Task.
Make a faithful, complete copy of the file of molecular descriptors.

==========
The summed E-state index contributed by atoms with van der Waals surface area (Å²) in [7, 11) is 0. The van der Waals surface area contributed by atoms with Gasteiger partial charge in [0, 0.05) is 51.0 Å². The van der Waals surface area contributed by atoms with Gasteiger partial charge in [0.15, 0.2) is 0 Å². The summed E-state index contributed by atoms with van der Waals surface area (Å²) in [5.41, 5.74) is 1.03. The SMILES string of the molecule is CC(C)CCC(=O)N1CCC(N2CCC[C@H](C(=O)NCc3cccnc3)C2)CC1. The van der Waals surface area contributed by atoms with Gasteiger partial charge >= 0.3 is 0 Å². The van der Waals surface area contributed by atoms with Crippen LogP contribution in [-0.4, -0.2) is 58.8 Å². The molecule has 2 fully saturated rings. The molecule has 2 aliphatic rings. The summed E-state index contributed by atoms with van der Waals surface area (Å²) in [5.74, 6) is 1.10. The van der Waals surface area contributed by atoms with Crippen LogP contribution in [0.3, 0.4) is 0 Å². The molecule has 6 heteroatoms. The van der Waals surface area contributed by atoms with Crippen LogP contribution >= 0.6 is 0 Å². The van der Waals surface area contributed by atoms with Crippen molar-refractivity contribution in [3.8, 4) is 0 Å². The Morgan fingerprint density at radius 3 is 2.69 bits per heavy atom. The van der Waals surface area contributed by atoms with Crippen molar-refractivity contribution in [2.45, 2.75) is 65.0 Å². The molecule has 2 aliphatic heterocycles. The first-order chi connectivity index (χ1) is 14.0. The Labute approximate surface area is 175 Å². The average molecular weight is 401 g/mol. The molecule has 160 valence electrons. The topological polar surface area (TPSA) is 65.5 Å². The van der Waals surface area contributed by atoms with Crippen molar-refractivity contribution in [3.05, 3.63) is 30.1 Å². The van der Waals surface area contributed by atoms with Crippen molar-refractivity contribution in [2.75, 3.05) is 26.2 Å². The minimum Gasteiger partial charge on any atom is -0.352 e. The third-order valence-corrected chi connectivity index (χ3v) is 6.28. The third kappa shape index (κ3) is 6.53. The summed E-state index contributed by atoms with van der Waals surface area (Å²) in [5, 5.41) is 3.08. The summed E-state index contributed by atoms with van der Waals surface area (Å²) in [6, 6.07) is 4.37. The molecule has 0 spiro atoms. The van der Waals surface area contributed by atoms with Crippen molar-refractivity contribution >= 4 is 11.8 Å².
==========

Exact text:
The summed E-state index contributed by atoms with van der Waals surface area (Å²) in [7, 11) is 0. The van der Waals surface area contributed by atoms with Gasteiger partial charge in [0, 0.05) is 51.0 Å². The van der Waals surface area contributed by atoms with Gasteiger partial charge in [0.15, 0.2) is 0 Å². The summed E-state index contributed by atoms with van der Waals surface area (Å²) in [5.41, 5.74) is 1.03. The SMILES string of the molecule is CC(C)CCC(=O)N1CCC(N2CCC[C@H](C(=O)NCc3cccnc3)C2)CC1. The van der Waals surface area contributed by atoms with Gasteiger partial charge >= 0.3 is 0 Å². The van der Waals surface area contributed by atoms with Crippen LogP contribution in [-0.4, -0.2) is 58.8 Å². The molecule has 2 fully saturated rings. The molecule has 2 aliphatic rings. The summed E-state index contributed by atoms with van der Waals surface area (Å²) in [5.74, 6) is 1.10. The van der Waals surface area contributed by atoms with Crippen LogP contribution in [0.3, 0.4) is 0 Å². The molecule has 6 heteroatoms. The van der Waals surface area contributed by atoms with Crippen LogP contribution >= 0.6 is 0 Å². The van der Waals surface area contributed by atoms with Crippen molar-refractivity contribution in [3.8, 4) is 0 Å². The Morgan fingerprint density at radius 3 is 2.69 bits per heavy atom. The van der Waals surface area contributed by atoms with Crippen molar-refractivity contribution in [2.45, 2.75) is 65.0 Å². The molecule has 2 aliphatic heterocycles. The first-order chi connectivity index (χ1) is 14.0. The Labute approximate surface area is 175 Å². The average molecular weight is 401 g/mol. The molecule has 160 valence electrons. The topological polar surface area (TPSA) is 65.5 Å². The van der Waals surface area contributed by atoms with Crippen molar-refractivity contribution in [3.05, 3.63) is 30.1 Å². The van der Waals surface area contributed by atoms with Crippen molar-refractivity contribution in [2.75, 3.05) is 26.2 Å². The minimum Gasteiger partial charge on any atom is -0.352 e. The third-order valence-corrected chi connectivity index (χ3v) is 6.28. The third kappa shape index (κ3) is 6.53. The summed E-state index contributed by atoms with van der Waals surface area (Å²) in [5, 5.41) is 3.08. The summed E-state index contributed by atoms with van der Waals surface area (Å²) in [6, 6.07) is 4.37. The molecule has 0 spiro atoms. The van der Waals surface area contributed by atoms with Crippen molar-refractivity contribution >= 4 is 11.8 Å².